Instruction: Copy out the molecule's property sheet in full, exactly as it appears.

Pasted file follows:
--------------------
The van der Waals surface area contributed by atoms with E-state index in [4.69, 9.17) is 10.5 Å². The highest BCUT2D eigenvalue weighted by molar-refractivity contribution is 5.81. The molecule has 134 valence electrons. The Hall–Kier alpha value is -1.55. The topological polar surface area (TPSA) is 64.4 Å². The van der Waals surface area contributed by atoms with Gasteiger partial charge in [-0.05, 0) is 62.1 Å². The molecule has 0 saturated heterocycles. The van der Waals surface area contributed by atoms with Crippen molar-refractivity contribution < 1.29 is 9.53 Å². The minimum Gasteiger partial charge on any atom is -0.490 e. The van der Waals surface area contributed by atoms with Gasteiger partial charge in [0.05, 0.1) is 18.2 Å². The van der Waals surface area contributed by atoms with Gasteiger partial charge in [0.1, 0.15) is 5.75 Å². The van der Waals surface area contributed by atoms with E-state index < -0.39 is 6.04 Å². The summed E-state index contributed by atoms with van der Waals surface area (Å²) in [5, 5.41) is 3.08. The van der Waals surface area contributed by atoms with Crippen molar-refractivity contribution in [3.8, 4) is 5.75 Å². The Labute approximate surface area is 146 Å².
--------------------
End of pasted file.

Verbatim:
The van der Waals surface area contributed by atoms with E-state index in [4.69, 9.17) is 10.5 Å². The highest BCUT2D eigenvalue weighted by molar-refractivity contribution is 5.81. The molecule has 134 valence electrons. The Hall–Kier alpha value is -1.55. The topological polar surface area (TPSA) is 64.4 Å². The van der Waals surface area contributed by atoms with Gasteiger partial charge in [-0.05, 0) is 62.1 Å². The molecule has 0 saturated heterocycles. The van der Waals surface area contributed by atoms with Crippen molar-refractivity contribution < 1.29 is 9.53 Å². The minimum Gasteiger partial charge on any atom is -0.490 e. The van der Waals surface area contributed by atoms with Gasteiger partial charge in [0.05, 0.1) is 18.2 Å². The van der Waals surface area contributed by atoms with Gasteiger partial charge in [0.1, 0.15) is 5.75 Å². The van der Waals surface area contributed by atoms with E-state index < -0.39 is 6.04 Å². The summed E-state index contributed by atoms with van der Waals surface area (Å²) in [5, 5.41) is 3.08. The van der Waals surface area contributed by atoms with Crippen molar-refractivity contribution in [3.8, 4) is 5.75 Å². The Labute approximate surface area is 146 Å².